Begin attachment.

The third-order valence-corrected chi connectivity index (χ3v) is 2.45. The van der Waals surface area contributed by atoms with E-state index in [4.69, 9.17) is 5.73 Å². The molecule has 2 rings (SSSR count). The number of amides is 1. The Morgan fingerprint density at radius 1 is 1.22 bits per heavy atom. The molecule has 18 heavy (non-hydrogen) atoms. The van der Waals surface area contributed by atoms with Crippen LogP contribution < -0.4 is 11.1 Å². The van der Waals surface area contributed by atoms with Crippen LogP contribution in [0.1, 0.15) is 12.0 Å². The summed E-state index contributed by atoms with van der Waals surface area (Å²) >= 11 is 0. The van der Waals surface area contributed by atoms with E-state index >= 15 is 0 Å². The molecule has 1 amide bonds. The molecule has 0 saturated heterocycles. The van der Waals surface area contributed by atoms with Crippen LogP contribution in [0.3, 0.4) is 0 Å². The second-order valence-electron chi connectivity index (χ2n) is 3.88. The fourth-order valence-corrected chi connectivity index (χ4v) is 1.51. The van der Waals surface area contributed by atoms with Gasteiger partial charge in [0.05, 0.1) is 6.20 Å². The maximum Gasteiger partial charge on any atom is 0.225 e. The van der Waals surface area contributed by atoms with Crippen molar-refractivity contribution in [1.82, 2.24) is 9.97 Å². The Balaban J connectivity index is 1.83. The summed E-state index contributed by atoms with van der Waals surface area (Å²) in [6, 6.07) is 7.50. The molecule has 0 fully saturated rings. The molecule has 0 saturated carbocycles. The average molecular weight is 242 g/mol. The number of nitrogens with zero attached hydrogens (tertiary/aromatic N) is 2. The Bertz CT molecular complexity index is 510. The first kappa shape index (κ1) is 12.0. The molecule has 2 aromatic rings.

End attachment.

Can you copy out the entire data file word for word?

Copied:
The third-order valence-corrected chi connectivity index (χ3v) is 2.45. The van der Waals surface area contributed by atoms with E-state index in [4.69, 9.17) is 5.73 Å². The molecule has 2 rings (SSSR count). The number of amides is 1. The Morgan fingerprint density at radius 1 is 1.22 bits per heavy atom. The molecule has 18 heavy (non-hydrogen) atoms. The van der Waals surface area contributed by atoms with Crippen LogP contribution < -0.4 is 11.1 Å². The van der Waals surface area contributed by atoms with Crippen LogP contribution in [0.1, 0.15) is 12.0 Å². The summed E-state index contributed by atoms with van der Waals surface area (Å²) >= 11 is 0. The van der Waals surface area contributed by atoms with E-state index >= 15 is 0 Å². The molecule has 1 amide bonds. The molecule has 0 saturated heterocycles. The van der Waals surface area contributed by atoms with Crippen LogP contribution in [0.3, 0.4) is 0 Å². The second-order valence-electron chi connectivity index (χ2n) is 3.88. The fourth-order valence-corrected chi connectivity index (χ4v) is 1.51. The van der Waals surface area contributed by atoms with Gasteiger partial charge in [0.05, 0.1) is 6.20 Å². The maximum Gasteiger partial charge on any atom is 0.225 e. The van der Waals surface area contributed by atoms with Crippen molar-refractivity contribution in [1.82, 2.24) is 9.97 Å². The Balaban J connectivity index is 1.83. The summed E-state index contributed by atoms with van der Waals surface area (Å²) in [6, 6.07) is 7.50. The molecule has 0 fully saturated rings. The molecule has 0 saturated carbocycles. The average molecular weight is 242 g/mol. The number of nitrogens with zero attached hydrogens (tertiary/aromatic N) is 2. The Bertz CT molecular complexity index is 510. The first kappa shape index (κ1) is 12.0. The molecule has 2 aromatic rings.